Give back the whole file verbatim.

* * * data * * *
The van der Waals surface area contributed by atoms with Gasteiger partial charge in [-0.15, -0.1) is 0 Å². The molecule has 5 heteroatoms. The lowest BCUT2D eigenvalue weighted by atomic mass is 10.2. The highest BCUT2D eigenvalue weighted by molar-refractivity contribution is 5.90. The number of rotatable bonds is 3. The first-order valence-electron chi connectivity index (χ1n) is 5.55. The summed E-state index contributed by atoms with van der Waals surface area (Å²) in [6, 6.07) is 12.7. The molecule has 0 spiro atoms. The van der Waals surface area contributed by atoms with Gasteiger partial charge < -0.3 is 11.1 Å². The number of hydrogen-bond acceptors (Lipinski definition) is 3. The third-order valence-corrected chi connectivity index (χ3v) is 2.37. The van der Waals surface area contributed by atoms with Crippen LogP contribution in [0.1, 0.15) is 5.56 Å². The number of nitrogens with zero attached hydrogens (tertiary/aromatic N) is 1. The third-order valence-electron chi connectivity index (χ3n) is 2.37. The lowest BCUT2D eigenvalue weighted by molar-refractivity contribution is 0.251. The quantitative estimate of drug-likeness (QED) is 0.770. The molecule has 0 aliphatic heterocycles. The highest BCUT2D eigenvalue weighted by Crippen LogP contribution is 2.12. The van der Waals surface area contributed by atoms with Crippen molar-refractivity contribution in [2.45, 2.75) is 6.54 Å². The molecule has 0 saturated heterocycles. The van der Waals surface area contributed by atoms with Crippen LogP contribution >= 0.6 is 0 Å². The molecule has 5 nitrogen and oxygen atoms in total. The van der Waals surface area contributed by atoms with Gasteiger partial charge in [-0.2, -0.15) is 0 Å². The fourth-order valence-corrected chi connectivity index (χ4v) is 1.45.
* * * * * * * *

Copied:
The van der Waals surface area contributed by atoms with Gasteiger partial charge in [-0.15, -0.1) is 0 Å². The molecule has 5 heteroatoms. The lowest BCUT2D eigenvalue weighted by atomic mass is 10.2. The highest BCUT2D eigenvalue weighted by molar-refractivity contribution is 5.90. The number of rotatable bonds is 3. The first-order valence-electron chi connectivity index (χ1n) is 5.55. The summed E-state index contributed by atoms with van der Waals surface area (Å²) in [6, 6.07) is 12.7. The molecule has 0 spiro atoms. The van der Waals surface area contributed by atoms with Gasteiger partial charge < -0.3 is 11.1 Å². The number of hydrogen-bond acceptors (Lipinski definition) is 3. The third-order valence-corrected chi connectivity index (χ3v) is 2.37. The van der Waals surface area contributed by atoms with Crippen LogP contribution in [0.1, 0.15) is 5.56 Å². The number of nitrogens with zero attached hydrogens (tertiary/aromatic N) is 1. The third-order valence-electron chi connectivity index (χ3n) is 2.37. The lowest BCUT2D eigenvalue weighted by molar-refractivity contribution is 0.251. The quantitative estimate of drug-likeness (QED) is 0.770. The molecule has 0 aliphatic heterocycles. The highest BCUT2D eigenvalue weighted by Crippen LogP contribution is 2.12. The van der Waals surface area contributed by atoms with Crippen molar-refractivity contribution in [2.45, 2.75) is 6.54 Å². The molecule has 0 saturated heterocycles. The van der Waals surface area contributed by atoms with Crippen LogP contribution >= 0.6 is 0 Å². The molecule has 5 nitrogen and oxygen atoms in total. The van der Waals surface area contributed by atoms with Gasteiger partial charge in [-0.2, -0.15) is 0 Å². The fourth-order valence-corrected chi connectivity index (χ4v) is 1.45.